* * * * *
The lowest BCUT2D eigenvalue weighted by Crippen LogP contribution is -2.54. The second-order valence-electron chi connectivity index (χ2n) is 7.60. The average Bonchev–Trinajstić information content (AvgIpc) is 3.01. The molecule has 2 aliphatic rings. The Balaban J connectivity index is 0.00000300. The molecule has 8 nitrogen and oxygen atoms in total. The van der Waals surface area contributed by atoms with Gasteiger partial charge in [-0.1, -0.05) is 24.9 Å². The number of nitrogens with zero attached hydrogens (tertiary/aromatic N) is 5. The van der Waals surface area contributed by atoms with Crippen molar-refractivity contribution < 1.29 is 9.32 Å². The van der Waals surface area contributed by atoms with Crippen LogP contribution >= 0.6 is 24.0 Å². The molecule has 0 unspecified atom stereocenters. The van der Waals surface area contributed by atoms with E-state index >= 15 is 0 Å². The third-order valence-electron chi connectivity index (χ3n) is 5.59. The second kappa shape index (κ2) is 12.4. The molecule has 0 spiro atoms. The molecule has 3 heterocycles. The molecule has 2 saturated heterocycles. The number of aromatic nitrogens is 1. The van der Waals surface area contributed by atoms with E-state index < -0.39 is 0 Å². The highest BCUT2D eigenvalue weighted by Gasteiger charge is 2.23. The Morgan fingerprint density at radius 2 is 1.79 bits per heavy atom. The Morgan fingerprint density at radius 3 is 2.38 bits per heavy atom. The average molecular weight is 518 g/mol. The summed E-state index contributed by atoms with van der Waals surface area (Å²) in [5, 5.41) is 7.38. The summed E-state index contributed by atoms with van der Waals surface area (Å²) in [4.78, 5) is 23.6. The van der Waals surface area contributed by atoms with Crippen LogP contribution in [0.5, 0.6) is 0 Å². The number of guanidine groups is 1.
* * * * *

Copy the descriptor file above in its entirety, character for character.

The lowest BCUT2D eigenvalue weighted by Crippen LogP contribution is -2.54. The second-order valence-electron chi connectivity index (χ2n) is 7.60. The average Bonchev–Trinajstić information content (AvgIpc) is 3.01. The molecule has 2 aliphatic rings. The Balaban J connectivity index is 0.00000300. The molecule has 8 nitrogen and oxygen atoms in total. The van der Waals surface area contributed by atoms with Gasteiger partial charge in [-0.1, -0.05) is 24.9 Å². The number of nitrogens with zero attached hydrogens (tertiary/aromatic N) is 5. The van der Waals surface area contributed by atoms with Crippen molar-refractivity contribution < 1.29 is 9.32 Å². The van der Waals surface area contributed by atoms with Crippen LogP contribution >= 0.6 is 24.0 Å². The molecule has 0 unspecified atom stereocenters. The van der Waals surface area contributed by atoms with E-state index >= 15 is 0 Å². The third-order valence-electron chi connectivity index (χ3n) is 5.59. The second kappa shape index (κ2) is 12.4. The molecule has 0 spiro atoms. The molecule has 3 heterocycles. The molecule has 2 saturated heterocycles. The number of aromatic nitrogens is 1. The van der Waals surface area contributed by atoms with E-state index < -0.39 is 0 Å². The highest BCUT2D eigenvalue weighted by Gasteiger charge is 2.23. The Morgan fingerprint density at radius 2 is 1.79 bits per heavy atom. The Morgan fingerprint density at radius 3 is 2.38 bits per heavy atom. The average molecular weight is 518 g/mol. The summed E-state index contributed by atoms with van der Waals surface area (Å²) in [5, 5.41) is 7.38. The summed E-state index contributed by atoms with van der Waals surface area (Å²) in [4.78, 5) is 23.6. The van der Waals surface area contributed by atoms with Crippen LogP contribution in [0.5, 0.6) is 0 Å². The number of guanidine groups is 1.